Treatment of pulmonary atresia

Your child will need emergency medical help once symptoms of pulmonary atresia develop. The choice of surgeries or procedures depends on the severity of your child’s condition.


An intravenous drug called prostaglandin prevents the closure of the natural connection (ductus arteriosus) between the pulmonary artery and the aorta. This is not a permanent solution, but it will give your doctor more time to decide what type of surgery or procedure is best for your child.

Catheterization procedures

In some cases, it can be repaired through a long, thin tube (catheter) that is inserted into a large vein in your baby’s groin and connected to the heart. These policies include:

  • Balloon atrial septostomy: A balloon can be used to expand the natural hole (foramen ovale) in the wall between the two upper chambers of the heart. This hole usually closes immediately after birth. Expanding this increases the amount of blood available to travel to the blood vessels.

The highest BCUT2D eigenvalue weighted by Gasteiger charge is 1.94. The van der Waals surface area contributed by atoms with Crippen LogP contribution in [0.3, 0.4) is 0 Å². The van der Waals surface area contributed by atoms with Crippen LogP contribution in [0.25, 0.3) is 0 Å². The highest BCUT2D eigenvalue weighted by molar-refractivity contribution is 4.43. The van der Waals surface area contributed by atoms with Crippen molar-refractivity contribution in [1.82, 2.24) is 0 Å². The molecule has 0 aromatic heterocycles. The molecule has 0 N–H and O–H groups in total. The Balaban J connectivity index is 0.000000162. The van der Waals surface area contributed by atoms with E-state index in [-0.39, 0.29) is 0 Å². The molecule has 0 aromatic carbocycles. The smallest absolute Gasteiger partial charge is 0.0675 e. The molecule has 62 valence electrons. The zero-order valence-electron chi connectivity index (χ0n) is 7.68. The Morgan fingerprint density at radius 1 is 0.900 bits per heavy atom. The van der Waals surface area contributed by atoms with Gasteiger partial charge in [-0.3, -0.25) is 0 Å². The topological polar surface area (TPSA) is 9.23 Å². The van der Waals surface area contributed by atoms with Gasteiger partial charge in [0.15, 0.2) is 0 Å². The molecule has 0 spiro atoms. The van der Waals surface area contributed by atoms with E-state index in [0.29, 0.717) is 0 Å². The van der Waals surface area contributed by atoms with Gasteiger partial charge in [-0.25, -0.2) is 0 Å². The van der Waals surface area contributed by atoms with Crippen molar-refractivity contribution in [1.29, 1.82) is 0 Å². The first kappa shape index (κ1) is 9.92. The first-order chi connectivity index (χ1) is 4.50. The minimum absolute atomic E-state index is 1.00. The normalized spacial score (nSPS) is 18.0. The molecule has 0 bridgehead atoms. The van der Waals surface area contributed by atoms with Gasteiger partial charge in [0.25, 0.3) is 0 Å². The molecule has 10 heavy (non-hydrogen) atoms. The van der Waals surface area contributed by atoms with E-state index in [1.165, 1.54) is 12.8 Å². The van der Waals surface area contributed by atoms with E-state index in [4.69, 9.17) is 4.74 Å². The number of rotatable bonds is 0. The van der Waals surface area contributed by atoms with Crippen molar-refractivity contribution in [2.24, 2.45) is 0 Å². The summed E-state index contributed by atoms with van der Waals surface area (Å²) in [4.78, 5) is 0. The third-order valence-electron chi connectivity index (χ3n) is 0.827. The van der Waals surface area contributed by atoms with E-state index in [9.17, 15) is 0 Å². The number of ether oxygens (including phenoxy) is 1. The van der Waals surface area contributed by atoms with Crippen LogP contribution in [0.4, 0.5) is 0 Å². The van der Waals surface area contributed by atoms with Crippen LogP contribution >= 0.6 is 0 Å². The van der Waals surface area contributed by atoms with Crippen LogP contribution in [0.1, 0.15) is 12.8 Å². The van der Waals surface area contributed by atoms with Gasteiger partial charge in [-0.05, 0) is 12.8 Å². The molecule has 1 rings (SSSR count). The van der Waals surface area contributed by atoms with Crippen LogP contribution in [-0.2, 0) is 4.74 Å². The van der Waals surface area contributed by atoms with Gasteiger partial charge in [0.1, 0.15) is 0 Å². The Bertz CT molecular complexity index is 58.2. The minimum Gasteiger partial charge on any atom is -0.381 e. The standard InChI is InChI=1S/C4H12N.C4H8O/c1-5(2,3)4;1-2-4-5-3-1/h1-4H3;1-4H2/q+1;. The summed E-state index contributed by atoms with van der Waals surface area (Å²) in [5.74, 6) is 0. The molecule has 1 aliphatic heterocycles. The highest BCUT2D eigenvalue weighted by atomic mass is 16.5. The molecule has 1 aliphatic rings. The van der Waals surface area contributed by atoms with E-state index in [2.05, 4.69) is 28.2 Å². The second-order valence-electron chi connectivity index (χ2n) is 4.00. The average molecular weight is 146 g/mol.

• Stent placement: Your pediatrician can place a stent tube at the natural connection between the aorta and the pulmonary artery (ductus arteriosus). This opening usually closes immediately after birth. Keeping it open allows blood to travel to the lungs.

Heart surgery

The surgical repair needed depends on the size of your child’s right ventricle and pulmonary artery. Babies with pulmonary atresia often require heart operations over time. Some examples: